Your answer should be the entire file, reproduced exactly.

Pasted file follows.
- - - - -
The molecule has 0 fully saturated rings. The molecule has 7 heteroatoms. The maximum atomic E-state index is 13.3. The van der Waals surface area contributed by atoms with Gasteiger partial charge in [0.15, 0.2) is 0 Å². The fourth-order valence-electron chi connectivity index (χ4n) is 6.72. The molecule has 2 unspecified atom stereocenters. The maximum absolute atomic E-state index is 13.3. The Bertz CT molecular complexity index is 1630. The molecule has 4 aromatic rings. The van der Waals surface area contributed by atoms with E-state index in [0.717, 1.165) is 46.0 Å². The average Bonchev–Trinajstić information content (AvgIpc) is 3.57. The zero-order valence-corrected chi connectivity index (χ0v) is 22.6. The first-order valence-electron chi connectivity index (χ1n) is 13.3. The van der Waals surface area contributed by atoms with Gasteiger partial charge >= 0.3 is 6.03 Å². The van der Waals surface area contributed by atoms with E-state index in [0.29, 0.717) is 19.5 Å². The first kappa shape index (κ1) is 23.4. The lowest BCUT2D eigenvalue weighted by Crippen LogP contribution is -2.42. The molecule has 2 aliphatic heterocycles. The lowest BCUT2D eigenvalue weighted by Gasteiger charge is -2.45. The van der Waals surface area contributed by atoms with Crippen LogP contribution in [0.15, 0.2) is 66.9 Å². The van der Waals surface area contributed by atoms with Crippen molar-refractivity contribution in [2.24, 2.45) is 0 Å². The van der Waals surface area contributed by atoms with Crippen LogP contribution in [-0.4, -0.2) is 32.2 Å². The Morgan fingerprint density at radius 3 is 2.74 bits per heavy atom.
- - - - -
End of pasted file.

The molecule has 0 fully saturated rings. The molecule has 7 heteroatoms. The maximum atomic E-state index is 13.3. The van der Waals surface area contributed by atoms with Gasteiger partial charge in [0.15, 0.2) is 0 Å². The fourth-order valence-electron chi connectivity index (χ4n) is 6.72. The molecule has 2 unspecified atom stereocenters. The maximum absolute atomic E-state index is 13.3. The Bertz CT molecular complexity index is 1630. The molecule has 4 aromatic rings. The van der Waals surface area contributed by atoms with E-state index in [0.717, 1.165) is 46.0 Å². The average Bonchev–Trinajstić information content (AvgIpc) is 3.57. The zero-order valence-corrected chi connectivity index (χ0v) is 22.6. The first-order valence-electron chi connectivity index (χ1n) is 13.3. The van der Waals surface area contributed by atoms with Gasteiger partial charge >= 0.3 is 6.03 Å². The van der Waals surface area contributed by atoms with E-state index in [0.29, 0.717) is 19.5 Å². The first kappa shape index (κ1) is 23.4. The lowest BCUT2D eigenvalue weighted by Crippen LogP contribution is -2.42. The molecule has 2 aliphatic heterocycles. The lowest BCUT2D eigenvalue weighted by Gasteiger charge is -2.45. The van der Waals surface area contributed by atoms with Crippen LogP contribution in [0.15, 0.2) is 66.9 Å². The van der Waals surface area contributed by atoms with Crippen molar-refractivity contribution in [2.24, 2.45) is 0 Å². The van der Waals surface area contributed by atoms with Crippen LogP contribution in [-0.4, -0.2) is 32.2 Å². The Morgan fingerprint density at radius 3 is 2.74 bits per heavy atom.